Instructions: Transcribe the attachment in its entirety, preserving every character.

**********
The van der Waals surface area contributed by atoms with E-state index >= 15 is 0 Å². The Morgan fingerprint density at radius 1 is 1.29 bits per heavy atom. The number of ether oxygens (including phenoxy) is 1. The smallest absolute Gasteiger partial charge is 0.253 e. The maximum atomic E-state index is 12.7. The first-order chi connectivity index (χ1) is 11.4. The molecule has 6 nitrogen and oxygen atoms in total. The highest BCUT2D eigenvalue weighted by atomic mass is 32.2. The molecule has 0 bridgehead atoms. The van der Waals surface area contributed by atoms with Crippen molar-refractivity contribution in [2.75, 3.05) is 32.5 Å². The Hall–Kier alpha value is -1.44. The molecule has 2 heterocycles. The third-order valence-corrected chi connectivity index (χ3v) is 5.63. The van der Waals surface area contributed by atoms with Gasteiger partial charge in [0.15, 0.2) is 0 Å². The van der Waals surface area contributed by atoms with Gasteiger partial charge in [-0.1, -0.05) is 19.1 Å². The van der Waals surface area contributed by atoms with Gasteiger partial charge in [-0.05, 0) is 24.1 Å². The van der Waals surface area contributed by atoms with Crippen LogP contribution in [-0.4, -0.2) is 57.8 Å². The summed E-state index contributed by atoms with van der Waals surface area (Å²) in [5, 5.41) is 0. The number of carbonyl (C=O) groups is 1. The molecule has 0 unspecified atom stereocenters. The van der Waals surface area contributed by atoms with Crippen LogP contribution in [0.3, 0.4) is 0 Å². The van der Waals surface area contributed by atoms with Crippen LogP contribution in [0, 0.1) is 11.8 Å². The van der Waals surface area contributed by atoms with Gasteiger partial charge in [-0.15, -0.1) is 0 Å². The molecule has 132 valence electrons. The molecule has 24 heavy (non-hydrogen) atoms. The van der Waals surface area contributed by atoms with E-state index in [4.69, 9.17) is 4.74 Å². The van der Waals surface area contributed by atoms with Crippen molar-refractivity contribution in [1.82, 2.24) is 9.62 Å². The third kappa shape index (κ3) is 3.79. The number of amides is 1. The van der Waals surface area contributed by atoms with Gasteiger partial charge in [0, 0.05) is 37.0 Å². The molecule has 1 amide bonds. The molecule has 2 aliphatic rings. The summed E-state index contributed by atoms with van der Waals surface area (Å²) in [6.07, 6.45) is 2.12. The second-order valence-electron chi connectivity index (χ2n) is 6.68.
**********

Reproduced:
The van der Waals surface area contributed by atoms with E-state index >= 15 is 0 Å². The Morgan fingerprint density at radius 1 is 1.29 bits per heavy atom. The number of ether oxygens (including phenoxy) is 1. The smallest absolute Gasteiger partial charge is 0.253 e. The maximum atomic E-state index is 12.7. The first-order chi connectivity index (χ1) is 11.4. The molecule has 6 nitrogen and oxygen atoms in total. The highest BCUT2D eigenvalue weighted by atomic mass is 32.2. The molecule has 0 bridgehead atoms. The van der Waals surface area contributed by atoms with Crippen molar-refractivity contribution in [2.75, 3.05) is 32.5 Å². The Hall–Kier alpha value is -1.44. The molecule has 2 heterocycles. The third-order valence-corrected chi connectivity index (χ3v) is 5.63. The van der Waals surface area contributed by atoms with Gasteiger partial charge in [0.15, 0.2) is 0 Å². The van der Waals surface area contributed by atoms with Gasteiger partial charge in [-0.1, -0.05) is 19.1 Å². The van der Waals surface area contributed by atoms with Gasteiger partial charge in [-0.05, 0) is 24.1 Å². The van der Waals surface area contributed by atoms with Crippen LogP contribution in [-0.4, -0.2) is 57.8 Å². The summed E-state index contributed by atoms with van der Waals surface area (Å²) in [5, 5.41) is 0. The number of carbonyl (C=O) groups is 1. The molecule has 0 unspecified atom stereocenters. The van der Waals surface area contributed by atoms with Crippen LogP contribution in [0.3, 0.4) is 0 Å². The van der Waals surface area contributed by atoms with Crippen LogP contribution in [0, 0.1) is 11.8 Å². The van der Waals surface area contributed by atoms with Gasteiger partial charge in [-0.15, -0.1) is 0 Å². The molecule has 132 valence electrons. The molecule has 24 heavy (non-hydrogen) atoms. The van der Waals surface area contributed by atoms with E-state index in [4.69, 9.17) is 4.74 Å². The van der Waals surface area contributed by atoms with Crippen molar-refractivity contribution in [1.82, 2.24) is 9.62 Å². The third kappa shape index (κ3) is 3.79. The number of amides is 1. The van der Waals surface area contributed by atoms with Gasteiger partial charge in [0, 0.05) is 37.0 Å². The molecule has 1 amide bonds. The molecule has 2 aliphatic rings. The summed E-state index contributed by atoms with van der Waals surface area (Å²) in [6.07, 6.45) is 2.12. The second-order valence-electron chi connectivity index (χ2n) is 6.68.